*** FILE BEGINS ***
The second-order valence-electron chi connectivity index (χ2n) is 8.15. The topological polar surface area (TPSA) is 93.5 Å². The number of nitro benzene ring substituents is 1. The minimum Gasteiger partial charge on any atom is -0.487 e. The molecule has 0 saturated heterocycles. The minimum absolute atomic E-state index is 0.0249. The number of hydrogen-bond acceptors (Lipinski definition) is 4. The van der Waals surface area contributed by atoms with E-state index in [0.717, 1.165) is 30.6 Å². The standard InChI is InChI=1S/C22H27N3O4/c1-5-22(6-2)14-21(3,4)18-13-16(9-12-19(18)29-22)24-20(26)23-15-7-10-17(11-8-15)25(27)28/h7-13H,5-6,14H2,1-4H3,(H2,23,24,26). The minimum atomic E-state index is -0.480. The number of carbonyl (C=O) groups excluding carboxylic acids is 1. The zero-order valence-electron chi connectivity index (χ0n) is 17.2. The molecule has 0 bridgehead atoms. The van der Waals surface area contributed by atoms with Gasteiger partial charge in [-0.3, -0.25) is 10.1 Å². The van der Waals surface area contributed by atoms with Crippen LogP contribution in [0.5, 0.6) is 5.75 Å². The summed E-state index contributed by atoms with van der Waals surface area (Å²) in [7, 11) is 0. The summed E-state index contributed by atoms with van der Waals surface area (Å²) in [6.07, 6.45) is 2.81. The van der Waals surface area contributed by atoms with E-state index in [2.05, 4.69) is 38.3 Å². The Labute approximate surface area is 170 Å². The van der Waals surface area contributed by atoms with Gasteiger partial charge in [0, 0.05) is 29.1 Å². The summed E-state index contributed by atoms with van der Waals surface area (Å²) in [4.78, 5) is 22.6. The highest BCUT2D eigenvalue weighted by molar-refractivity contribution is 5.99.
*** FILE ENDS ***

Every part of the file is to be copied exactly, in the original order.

The second-order valence-electron chi connectivity index (χ2n) is 8.15. The topological polar surface area (TPSA) is 93.5 Å². The number of nitro benzene ring substituents is 1. The minimum Gasteiger partial charge on any atom is -0.487 e. The molecule has 0 saturated heterocycles. The minimum absolute atomic E-state index is 0.0249. The number of hydrogen-bond acceptors (Lipinski definition) is 4. The van der Waals surface area contributed by atoms with E-state index in [0.717, 1.165) is 30.6 Å². The standard InChI is InChI=1S/C22H27N3O4/c1-5-22(6-2)14-21(3,4)18-13-16(9-12-19(18)29-22)24-20(26)23-15-7-10-17(11-8-15)25(27)28/h7-13H,5-6,14H2,1-4H3,(H2,23,24,26). The minimum atomic E-state index is -0.480. The number of carbonyl (C=O) groups excluding carboxylic acids is 1. The zero-order valence-electron chi connectivity index (χ0n) is 17.2. The molecule has 0 bridgehead atoms. The van der Waals surface area contributed by atoms with Gasteiger partial charge in [-0.3, -0.25) is 10.1 Å². The van der Waals surface area contributed by atoms with Crippen LogP contribution in [0.5, 0.6) is 5.75 Å². The summed E-state index contributed by atoms with van der Waals surface area (Å²) in [7, 11) is 0. The summed E-state index contributed by atoms with van der Waals surface area (Å²) in [6.07, 6.45) is 2.81. The van der Waals surface area contributed by atoms with E-state index in [2.05, 4.69) is 38.3 Å². The Labute approximate surface area is 170 Å². The van der Waals surface area contributed by atoms with Gasteiger partial charge in [0, 0.05) is 29.1 Å². The summed E-state index contributed by atoms with van der Waals surface area (Å²) in [4.78, 5) is 22.6. The highest BCUT2D eigenvalue weighted by molar-refractivity contribution is 5.99.